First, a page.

Adrienne Shelly was an actress, a director, a mother, a wife, and a friend, and her life was cut terribly, unthinkably, unjustly short on Nov. 1, 2006, when 19-year-old construction worker Diego Pillco broke into her apartment with intent to rob her and, upon being discovered by Shelly, fatally strangled her and then hung her in the bathroom in an attempt to make it appear that she’d committed suicide. Those are the gruesome details of Shelly’s death, and they’re not shied away from in Adrienne, a new documentary premiering on HBO on Dec. 1 following its debut at the DOC NYC festival on Nov. 14. Yet as directed by her husband, Andy Ostroy, this non-fiction remembrance is less about the horrors of Shelly’s final day than about the inspiring brightness of her life—and, also, the tremendous grief wrought by her untimely demise.
Ostroy serves as the on-screen narrator of his late wife’s story in Adrienne, turning the film into both an act of grappling with perversely arbitrary tragedy and a celebration of her many roles. The most public of those was as a rising star, as Shelly made an instant indie-cinema name for herself in Hal Hartley’s The Unbelievable Truth and Trust. Those lead parts were showcases for her vivacious personality and determined toughness, the latter of which shone through despite the fact that she was pretty and petite (standing only 5' 2") and thus, easily objectified by film industry chauvinists as a dainty sexpot in need of manly protection. Not content with simply being an actress, however, Shelly—after a series of less-than-fulfilling projects—quickly gravitated to working behind the camera, peaking with 2007’s Waitress, which became a Sundance hit a couple of months after her death.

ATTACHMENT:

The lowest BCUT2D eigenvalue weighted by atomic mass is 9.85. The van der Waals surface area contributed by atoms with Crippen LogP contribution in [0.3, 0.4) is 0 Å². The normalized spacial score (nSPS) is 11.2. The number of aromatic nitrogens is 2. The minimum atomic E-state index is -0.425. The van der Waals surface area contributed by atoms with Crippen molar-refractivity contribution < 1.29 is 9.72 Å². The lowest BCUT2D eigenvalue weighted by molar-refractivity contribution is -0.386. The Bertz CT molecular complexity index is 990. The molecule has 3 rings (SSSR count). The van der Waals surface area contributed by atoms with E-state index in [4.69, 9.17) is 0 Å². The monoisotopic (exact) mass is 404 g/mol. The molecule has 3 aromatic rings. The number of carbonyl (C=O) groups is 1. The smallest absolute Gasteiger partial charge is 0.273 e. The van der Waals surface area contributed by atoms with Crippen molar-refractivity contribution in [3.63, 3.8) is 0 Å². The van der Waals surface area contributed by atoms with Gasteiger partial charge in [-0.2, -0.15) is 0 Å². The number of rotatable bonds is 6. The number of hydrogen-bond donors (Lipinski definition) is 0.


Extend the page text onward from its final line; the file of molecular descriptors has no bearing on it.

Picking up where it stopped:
Waitress has continued to have an amazing life of its own as a popular Broadway musical, and early in Adrienne, Ostroy asks patrons waiting to enter the theater if they know his wife. That they don’t recognize her name (even though it’s on the marquee) is merely another in a long line of pointed jabs suffered by Ostroy, and underscores his own motivation for making this documentary: namely, to maintain her memory and, in doing so, to provide her with the acclaim and respect she deserved. To that end, he presents numerous clips from Shelly’s films and self-directed shorts, behind-the-scenes footage from her productions, photos of her on stage, interview snippets from the 1990s, and never-before-seen home movies, confessional recordings, and scenes from a still-in-the-works documentary she was making in and around NYC about the quest for—and nature of—happiness.
In those archival moments, Adrienne captures the joy that Shelly brought to every professional venture she undertook and the euphoric delight she felt for her daughter Sophie, who was only 3 at the time of her death. Now a teenager, Sophie joins her father in speaking candidly about Shelly’s absence, as do Shelly’s mother, friends, and famous collaborators, all of whom still seem stunned—and devastated—by her unimaginable fate. From Keri Russell and Paul Rudd to Jeremy Sisto and Hal Hartley, colleagues are effusive about her talent, with her The Unbelievable Truth co-star Robert Burke stating, “She was a complete unicorn, as far as I was concerned.” They also have high praise for the courageous feminist attitude that she brought to all her endeavors, notably Waitress, which was ahead of the #MeToo curve, and whose second life in musical form stands as a testament to the universal appeal of its forward-thinking spirit.